The 10th anniversary edition
A Guardian Best Book about Deforestation
A New Scientist Best Book of the Year
A Taipei Times Best Book of the Year
“A perfectly grounded account of what it is like to live an indigenous life in communion with one’s personal spirits. We are losing worlds upon worlds.”
—Louise Erdrich, New York Times Book Review
“The Yanomami of the Amazon, like all the indigenous peoples of the Americas and Australia, have experienced the end of what was once their world. Yet they have survived and somehow succeeded in making sense of a wounded existence. They have a lot to teach us.”
—Amitav Ghosh, The Guardian
“A literary treasure…a must for anyone who wants to understand more of the diverse beauty and wonder of existence.”
A now classic account of the life and thought of Davi Kopenawa, shaman and spokesman for the Yanomami, The Falling Sky paints an unforgettable picture of an indigenous culture living in harmony with the Amazon forest and its creatures, and its devastating encounter with the global mining industry. In richly evocative language, Kopenawa recounts his initiation as a shaman and first experience of outsiders: missionaries, cattle ranchers, government officials, and gold prospectors seeking to extract the riches of the Amazon.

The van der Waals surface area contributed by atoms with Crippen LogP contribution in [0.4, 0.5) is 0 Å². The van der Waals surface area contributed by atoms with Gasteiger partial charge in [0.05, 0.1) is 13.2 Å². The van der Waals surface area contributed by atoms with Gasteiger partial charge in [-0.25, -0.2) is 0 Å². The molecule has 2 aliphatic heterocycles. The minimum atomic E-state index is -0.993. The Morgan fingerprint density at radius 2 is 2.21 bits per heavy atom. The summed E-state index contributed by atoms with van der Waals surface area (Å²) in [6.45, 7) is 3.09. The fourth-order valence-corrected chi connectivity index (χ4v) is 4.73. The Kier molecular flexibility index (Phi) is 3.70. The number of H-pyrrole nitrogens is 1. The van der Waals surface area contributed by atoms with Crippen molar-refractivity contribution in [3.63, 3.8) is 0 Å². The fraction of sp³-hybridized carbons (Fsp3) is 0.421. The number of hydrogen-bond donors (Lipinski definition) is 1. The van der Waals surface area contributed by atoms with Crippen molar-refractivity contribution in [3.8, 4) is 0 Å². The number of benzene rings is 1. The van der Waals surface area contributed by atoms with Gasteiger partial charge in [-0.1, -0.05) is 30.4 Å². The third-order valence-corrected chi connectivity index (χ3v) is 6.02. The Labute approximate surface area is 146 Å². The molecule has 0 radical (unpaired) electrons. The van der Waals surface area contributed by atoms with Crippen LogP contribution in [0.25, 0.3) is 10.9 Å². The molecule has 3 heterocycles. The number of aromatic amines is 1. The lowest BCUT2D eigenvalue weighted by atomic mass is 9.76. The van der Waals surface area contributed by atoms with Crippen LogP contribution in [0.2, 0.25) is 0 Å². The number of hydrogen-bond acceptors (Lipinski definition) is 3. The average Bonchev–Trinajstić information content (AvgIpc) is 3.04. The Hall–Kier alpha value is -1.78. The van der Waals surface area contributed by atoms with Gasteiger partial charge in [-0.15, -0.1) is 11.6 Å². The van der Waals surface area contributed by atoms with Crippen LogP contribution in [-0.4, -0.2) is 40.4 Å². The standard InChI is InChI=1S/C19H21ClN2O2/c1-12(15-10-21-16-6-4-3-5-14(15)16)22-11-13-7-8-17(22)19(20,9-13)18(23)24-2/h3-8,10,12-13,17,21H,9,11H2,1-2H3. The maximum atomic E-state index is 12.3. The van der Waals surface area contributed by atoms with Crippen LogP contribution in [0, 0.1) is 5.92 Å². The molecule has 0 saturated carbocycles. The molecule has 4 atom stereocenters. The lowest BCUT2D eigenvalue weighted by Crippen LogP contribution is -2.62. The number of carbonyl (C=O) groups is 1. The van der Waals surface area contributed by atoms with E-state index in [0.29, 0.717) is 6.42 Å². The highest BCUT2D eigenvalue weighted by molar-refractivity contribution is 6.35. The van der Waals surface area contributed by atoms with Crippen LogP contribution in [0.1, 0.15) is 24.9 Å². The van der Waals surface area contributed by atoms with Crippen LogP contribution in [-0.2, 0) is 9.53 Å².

A coming-of-age story entwined with a rare first-person articulation of shamanic philosophy, this impassioned plea to respect indigenous peoples’ rights is a powerful rebuke to the accelerating depredation of the Amazon and other natural treasures threatened by climate change and development.
A perfectly grounded account of what it is like to live an indigenous life in communion with one’s personal spirits. We are losing worlds upon worlds.
What does it mean when someone says they can understand the inner lives of animals, trees, or even forests? Bruce Albert and Davi Kopenawa provide a vivid sense of this in The Falling Sky: Words of a Yanomami Shaman. The Yanomami of the Amazon, like all the indigenous peoples of the Americas and Australia, have experienced the end of what was once their world. Yet they have survived and somehow succeeded in making sense of a wounded existence. They have a lot to teach us.
One of the first and best autobiographical narratives by an indigenous lowland Amazonian…The book is a mix of autobiography, history, personal philosophy, and cultural criticism of whites for their destruction of the world, worship of the material, and lack of spirituality and vitality…The book is not only finely detailed and full of challenging philosophical points, it also contains much humor…Ultimately, it is Kopenawa’s voice that tells us who he is, who his people are, and who we are to them. It is complex and nuanced; I’d go so far as to call The Falling Sky a literary treasure: invaluable as academic reading, but also a must for anyone who wants to understand more of the diverse beauty and wonder of existence.